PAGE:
Recruiters sometimes get a bad rap, and recruitment horror stories abound (check it out, there are over 4,000,000 results when you Google ‘recruitment horror stories’).
A job seeker’s goal is to find rewarding work that’s a good fit for their skills and experience, ideally in an organization that honours who they are (and who they want to become). An employer’s goal is to find the right person with the right skills and background, who will add to and enhance the company culture.
The recruiter’s goal is to perfectly match the two up. Seems pretty straightforward, right? It’s not. Turnover rates in the recruitment industry are high for a reason.
Agency recruiters typically have heavy caseloads. In some agencies, recruiters manage an average of 20-30 positions at any given time. As commissioned recruiters, they are often under tremendous pressure to process candidates as quickly as possible (if they want to make any money). Corporate HR departments sometimes consider recruitment an entry-level role so an in-house recruiter may not always have the depth of experience required.
Then there’s the actual work. Sourcing, contacting, interviewing and coaching candidates; understanding the culture and job requirements of the client; writing job descriptions; setting up meetings; negotiating terms; facilitating feedback sessions; reviewing new (sometimes unsolicited) resumes - these are just some of the tasks involved. Recruiters also need to be knowledgeable about all related legislation and stay up to date on technology, recruitment trends and industry news.
Beyond the caseloads, workloads and tasks, however, is the core of recruitment - relationships. Developing and sustaining trust-based relationships is the very essence of what recruitment is (or should be) about. This is the real work.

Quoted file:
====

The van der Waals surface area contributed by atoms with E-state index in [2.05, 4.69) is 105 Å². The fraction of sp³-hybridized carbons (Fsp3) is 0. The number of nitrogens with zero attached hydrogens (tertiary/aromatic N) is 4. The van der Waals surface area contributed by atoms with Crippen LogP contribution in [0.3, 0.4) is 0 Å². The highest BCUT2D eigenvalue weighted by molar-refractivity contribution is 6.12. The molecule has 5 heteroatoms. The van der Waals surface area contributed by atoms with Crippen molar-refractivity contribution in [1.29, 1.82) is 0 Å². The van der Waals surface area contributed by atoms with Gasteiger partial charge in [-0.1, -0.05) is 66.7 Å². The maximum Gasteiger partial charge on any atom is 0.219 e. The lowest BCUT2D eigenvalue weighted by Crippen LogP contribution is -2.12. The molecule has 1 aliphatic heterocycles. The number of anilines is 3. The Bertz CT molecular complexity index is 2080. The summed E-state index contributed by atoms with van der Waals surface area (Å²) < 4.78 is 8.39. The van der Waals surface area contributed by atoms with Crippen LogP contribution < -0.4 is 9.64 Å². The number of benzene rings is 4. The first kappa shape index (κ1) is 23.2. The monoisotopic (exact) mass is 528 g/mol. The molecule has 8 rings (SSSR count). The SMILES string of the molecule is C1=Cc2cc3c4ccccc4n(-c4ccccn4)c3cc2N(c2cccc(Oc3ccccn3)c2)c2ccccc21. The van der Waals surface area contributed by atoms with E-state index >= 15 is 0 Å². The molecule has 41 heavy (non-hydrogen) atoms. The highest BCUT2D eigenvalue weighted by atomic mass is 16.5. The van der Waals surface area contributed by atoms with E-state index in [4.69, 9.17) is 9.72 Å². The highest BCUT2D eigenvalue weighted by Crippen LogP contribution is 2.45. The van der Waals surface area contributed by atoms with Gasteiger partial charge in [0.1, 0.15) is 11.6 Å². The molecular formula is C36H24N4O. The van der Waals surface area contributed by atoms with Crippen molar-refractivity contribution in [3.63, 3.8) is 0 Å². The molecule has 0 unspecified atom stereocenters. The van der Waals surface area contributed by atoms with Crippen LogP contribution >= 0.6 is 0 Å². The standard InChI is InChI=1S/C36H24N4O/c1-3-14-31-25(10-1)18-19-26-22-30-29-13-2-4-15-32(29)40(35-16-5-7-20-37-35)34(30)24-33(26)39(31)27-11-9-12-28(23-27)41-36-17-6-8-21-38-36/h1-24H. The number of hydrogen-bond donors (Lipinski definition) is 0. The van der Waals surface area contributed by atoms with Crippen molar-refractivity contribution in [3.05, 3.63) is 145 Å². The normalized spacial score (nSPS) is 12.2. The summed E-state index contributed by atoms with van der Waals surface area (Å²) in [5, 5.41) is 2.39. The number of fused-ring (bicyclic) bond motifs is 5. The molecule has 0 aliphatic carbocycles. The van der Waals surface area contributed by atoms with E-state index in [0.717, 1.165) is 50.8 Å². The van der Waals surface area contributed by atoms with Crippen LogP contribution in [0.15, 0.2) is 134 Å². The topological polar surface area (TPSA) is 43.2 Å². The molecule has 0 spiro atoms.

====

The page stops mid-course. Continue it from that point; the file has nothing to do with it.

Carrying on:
Urban Legal Recruitment is a Calgary-based recruitment agency specializing in placing legal professionals - from senior partners and associates to legal assistants and in-house professionals, both nationally and internationally.
“One of the things I am proudest of is that many of the people we started working with over 15 years ago are still our clients,” according to Stacy Cowan, ULR founder and recruiter for partner, associate, and in-house legal counsel. “And though we work in the legal recruitment industry, we are a people business, not a legal business. Our work is not about corporations or legal professionals, but about human beings with emotions, responsibilities, and aspirations. Our success is based on building long-term, trust-based relationships.”
ULR handles candidate and client data with the utmost discretion. Candidate information is never sent without specific consent for each and every opportunity. The legal market is an incredibly small community and as recruiters, confidentiality is always top of mind.
One of the common questions ULR fields from potential new candidates is "how much does it cost to hire a recruiter?". In Canada, recruitment services are free for the candidate. Recruiters are paid by the client who has engaged the recruiter on a contingency or a retainer-based search.
Shona Tischner joined ULR as their legal, administrative and professional support recruiter after 30 years of working for the world’s largest legal firm - ultimately as an HR Director. “I’ve been both a client and a recruiter, and know the only way to stay in this business is to develop relationships based on mutual respect, empathy, and integrity. You are never just a job description or a resume to us.”
Life. Career. Opportunity Awaits. If you have any questions, are considering a change, or just want to chat, we would love to hear from you.
At Urban Legal Recruitment, we have experienced, along with our clients, the impacts of COVID-19. We’ve made the necessary adjustments to ensure the safety of our team members and our clients.